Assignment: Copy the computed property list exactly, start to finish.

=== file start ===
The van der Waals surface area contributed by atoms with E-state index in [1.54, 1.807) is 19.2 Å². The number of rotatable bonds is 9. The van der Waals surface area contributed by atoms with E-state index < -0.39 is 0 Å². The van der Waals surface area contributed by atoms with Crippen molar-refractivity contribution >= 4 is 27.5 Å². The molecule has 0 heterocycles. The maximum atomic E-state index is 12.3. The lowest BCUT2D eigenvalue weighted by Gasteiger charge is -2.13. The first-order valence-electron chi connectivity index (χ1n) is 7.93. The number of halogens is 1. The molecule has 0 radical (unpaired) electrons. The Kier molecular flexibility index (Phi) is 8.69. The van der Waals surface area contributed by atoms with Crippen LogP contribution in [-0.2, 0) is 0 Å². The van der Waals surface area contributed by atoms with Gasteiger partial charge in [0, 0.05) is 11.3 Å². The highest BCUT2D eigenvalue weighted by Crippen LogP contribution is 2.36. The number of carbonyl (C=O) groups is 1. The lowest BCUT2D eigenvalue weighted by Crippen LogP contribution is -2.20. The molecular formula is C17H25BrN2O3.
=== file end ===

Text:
The van der Waals surface area contributed by atoms with E-state index in [1.54, 1.807) is 19.2 Å². The number of rotatable bonds is 9. The van der Waals surface area contributed by atoms with E-state index < -0.39 is 0 Å². The van der Waals surface area contributed by atoms with Crippen molar-refractivity contribution >= 4 is 27.5 Å². The molecule has 0 heterocycles. The maximum atomic E-state index is 12.3. The lowest BCUT2D eigenvalue weighted by Gasteiger charge is -2.13. The first-order valence-electron chi connectivity index (χ1n) is 7.93. The number of halogens is 1. The molecule has 0 radical (unpaired) electrons. The Kier molecular flexibility index (Phi) is 8.69. The van der Waals surface area contributed by atoms with Crippen LogP contribution in [-0.2, 0) is 0 Å². The van der Waals surface area contributed by atoms with Gasteiger partial charge in [0, 0.05) is 11.3 Å². The highest BCUT2D eigenvalue weighted by Crippen LogP contribution is 2.36. The number of carbonyl (C=O) groups is 1. The lowest BCUT2D eigenvalue weighted by Crippen LogP contribution is -2.20. The molecular formula is C17H25BrN2O3.